I was born in Uzbekistan during the Soviet era. Growing up, I spoke Russian and Uzbek, and lived a very simple, modest life. But I dreamed about speaking English and building a city. I envisioned the happy residents generating rental income and giving back to the investors in the form of dividends.
When I shared this dream with my father, however, he stopped me dead in my tracks. “Are you crazy?” he whispered. “This is a Soviet socialist republic! Real estate developments? Taking contributions, investments to generate dividends? You’ll go to prison for speaking this out loud! Don’t you dare repeat this, ever!”
He wasn’t being unrealistic, but neither was I. In the fall of 1989, a few months after my talk with my dad, we came to America. We had no way back, no home, no relatives, no friends, no food, no money, and no knowledge of what to expect in our new country.
School was a new reality, far from my dreams. As it turned out, my new school was one of the worst in the country, so overcrowded and understaffed that it took two principals to manage. By my senior year, I had changed schools three times; looking for an alternative, I decided to do an internship. The company, however, was like something out of “The Wolf of Wall Street,” complete with toxic behavior, selective professionalism, and questionable ethics. I felt small and insignificant, a feeling that continued after I graduated high school and was forced to attend community college because of my weak academic performance. But I refused to let that feeling define me. “This small and insignificant person is not me,” I said to myself. “I want to be noticed, respected, and appreciated. I want to add value.”
To accomplish this, I chose a major in business management and jumped in headfirst. One of my first classes was accounting, which I quickly fell in love with. The double-entry system gave me a feeling of consistency and control that I had lacked since coming to the United States, and I took pride in understanding the complex principles and being able to explain them to others. I quickly became a tutor in all accounting subjects and a teacher’s assistant in several. I was becoming recognized as one of the most dedicated students and the best tutor on campus, and this continued after I switched to a four-year school. There, I decided that I had found my calling and changed my major to accounting (with a double minor in economics and business and liberal arts). I kept up a 3.7 GPA while holding three part-time jobs and maintaining active involvement in every organization, club, and society I could find. I also took internships at New York City’s Department of Investigation, Arthur Andersen, and Price Waterhouse.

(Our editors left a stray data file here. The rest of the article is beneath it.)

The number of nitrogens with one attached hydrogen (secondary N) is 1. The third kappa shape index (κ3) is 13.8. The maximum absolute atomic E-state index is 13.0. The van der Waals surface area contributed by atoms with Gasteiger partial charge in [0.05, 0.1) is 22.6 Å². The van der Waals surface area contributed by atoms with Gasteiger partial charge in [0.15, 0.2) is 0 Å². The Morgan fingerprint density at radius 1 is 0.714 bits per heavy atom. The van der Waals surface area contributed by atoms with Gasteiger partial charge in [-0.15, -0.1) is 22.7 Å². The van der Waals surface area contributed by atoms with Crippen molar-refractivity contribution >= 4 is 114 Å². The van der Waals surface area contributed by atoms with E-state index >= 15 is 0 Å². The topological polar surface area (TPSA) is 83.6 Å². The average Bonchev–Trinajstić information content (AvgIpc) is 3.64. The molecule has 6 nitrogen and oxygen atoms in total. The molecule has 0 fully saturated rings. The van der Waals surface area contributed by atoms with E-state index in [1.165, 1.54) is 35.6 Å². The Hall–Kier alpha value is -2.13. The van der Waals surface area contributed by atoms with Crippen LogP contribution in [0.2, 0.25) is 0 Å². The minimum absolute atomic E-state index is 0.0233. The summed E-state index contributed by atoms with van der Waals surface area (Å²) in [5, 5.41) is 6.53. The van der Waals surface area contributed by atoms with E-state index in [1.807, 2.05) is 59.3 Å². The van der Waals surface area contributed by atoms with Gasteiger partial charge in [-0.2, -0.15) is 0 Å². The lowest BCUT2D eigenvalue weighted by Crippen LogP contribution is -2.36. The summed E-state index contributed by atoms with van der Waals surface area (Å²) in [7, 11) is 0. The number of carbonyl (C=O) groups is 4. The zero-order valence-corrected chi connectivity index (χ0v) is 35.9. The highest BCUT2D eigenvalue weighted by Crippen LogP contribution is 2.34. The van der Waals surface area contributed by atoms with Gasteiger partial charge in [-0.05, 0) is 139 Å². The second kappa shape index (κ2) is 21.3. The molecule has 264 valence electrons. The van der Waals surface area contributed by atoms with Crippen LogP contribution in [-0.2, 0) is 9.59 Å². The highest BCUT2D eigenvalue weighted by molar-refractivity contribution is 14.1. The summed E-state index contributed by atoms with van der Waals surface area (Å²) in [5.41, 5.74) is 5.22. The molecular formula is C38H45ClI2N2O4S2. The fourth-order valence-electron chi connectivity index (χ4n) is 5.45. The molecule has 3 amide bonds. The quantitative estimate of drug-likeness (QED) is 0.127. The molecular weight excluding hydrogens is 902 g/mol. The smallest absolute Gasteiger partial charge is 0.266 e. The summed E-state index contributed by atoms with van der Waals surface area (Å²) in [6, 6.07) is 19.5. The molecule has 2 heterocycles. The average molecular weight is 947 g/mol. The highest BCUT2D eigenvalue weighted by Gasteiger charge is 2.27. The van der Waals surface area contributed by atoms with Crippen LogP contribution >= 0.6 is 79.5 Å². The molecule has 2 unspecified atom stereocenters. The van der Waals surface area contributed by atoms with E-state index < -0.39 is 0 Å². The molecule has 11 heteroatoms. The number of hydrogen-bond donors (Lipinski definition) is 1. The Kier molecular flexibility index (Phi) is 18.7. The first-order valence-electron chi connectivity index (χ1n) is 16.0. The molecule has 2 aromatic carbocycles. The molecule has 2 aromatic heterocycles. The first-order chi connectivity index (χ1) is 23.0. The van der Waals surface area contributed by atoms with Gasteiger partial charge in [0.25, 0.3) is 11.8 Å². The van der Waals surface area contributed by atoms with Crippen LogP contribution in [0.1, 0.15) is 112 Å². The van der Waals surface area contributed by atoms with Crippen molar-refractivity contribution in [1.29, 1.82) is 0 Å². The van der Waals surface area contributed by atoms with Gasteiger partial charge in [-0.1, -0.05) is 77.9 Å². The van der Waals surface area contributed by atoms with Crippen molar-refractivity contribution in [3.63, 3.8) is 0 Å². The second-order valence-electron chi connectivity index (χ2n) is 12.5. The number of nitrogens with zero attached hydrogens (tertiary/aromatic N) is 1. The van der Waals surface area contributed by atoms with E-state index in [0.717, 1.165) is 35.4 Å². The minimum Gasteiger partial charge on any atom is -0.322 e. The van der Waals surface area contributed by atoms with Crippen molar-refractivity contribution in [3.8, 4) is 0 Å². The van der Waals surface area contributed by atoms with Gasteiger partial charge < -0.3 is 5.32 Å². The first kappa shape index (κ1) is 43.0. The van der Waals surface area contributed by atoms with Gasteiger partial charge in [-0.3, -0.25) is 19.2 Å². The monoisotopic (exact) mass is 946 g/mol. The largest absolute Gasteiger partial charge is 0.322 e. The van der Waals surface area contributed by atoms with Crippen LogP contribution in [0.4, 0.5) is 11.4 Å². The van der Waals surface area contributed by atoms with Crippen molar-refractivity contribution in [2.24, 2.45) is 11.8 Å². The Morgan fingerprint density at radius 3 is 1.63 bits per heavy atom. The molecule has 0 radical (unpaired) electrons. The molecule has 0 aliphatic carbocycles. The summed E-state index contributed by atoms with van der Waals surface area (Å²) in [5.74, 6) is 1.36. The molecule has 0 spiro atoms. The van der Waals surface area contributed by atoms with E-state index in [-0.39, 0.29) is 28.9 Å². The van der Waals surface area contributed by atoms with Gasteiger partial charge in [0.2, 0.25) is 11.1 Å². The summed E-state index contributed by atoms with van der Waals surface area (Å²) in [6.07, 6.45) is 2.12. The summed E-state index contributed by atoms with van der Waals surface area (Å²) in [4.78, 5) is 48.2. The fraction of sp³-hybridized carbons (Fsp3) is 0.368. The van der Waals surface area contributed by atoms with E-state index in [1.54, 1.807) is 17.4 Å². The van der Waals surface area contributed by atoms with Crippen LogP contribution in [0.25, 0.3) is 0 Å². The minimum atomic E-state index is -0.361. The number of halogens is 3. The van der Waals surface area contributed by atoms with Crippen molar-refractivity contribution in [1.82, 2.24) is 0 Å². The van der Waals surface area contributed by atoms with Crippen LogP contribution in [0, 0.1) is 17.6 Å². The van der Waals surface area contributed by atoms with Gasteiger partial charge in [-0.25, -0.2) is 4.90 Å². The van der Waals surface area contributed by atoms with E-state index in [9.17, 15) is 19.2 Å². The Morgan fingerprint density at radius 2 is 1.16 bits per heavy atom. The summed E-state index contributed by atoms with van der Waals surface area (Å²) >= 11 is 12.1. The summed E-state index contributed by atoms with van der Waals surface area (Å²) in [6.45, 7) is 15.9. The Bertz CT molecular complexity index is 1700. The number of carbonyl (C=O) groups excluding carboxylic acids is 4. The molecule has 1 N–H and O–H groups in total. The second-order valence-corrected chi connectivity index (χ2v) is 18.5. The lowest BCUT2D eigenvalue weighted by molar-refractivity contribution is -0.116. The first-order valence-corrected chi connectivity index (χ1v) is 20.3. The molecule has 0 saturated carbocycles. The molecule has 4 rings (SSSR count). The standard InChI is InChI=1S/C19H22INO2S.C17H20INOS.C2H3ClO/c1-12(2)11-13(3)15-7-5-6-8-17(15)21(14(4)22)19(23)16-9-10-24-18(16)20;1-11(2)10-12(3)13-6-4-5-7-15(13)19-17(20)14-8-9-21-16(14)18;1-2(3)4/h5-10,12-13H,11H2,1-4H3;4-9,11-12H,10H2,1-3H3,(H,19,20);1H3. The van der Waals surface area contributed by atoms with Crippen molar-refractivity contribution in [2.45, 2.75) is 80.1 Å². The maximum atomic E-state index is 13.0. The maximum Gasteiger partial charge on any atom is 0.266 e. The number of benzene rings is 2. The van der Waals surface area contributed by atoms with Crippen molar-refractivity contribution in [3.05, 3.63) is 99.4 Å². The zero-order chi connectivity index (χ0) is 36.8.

Climbing the Ladder
After school, I joined PricewaterhouseCoopers’s financial and real estate audit services department. Working at a large firm was a great experience; we were given the best resources, worked alongside the smartest people in the profession, and learned invaluable skills. We were bombarded with recruiter calls, reminding us that we were the hottest commodity on the market, with the doors open in every industry, field, or company. After two years, I passed all four parts of the CPA exam and felt like I was on the top of the world. I finally began to feel appreciated and confident, but I wanted more. Being a second year audit staffer at PricewaterhouseCoopers felt like being a very small fish in a very large ocean.
Eventually, I took an internal audit job at a Fortune 500 cosmetics company. It was the heavy travel that sold me on the position, as I saw the world while wearing hundreds of different hats and doing more than just accounting. The job entailed not only the financial audit, but also making sure every aspect of the business made sense. After sating my desire to travel and work overseas—and giving birth to two daughters—I moved into private accounting at a fixed-income asset manager in New York City. Among my experiences was reestablishing a relationship with a Tokyo-based CPA firm. It turned out that the firm preferred to deal only with me; just like that, I became the sole contact for that account and continued being responsible long after being promoted to a new role.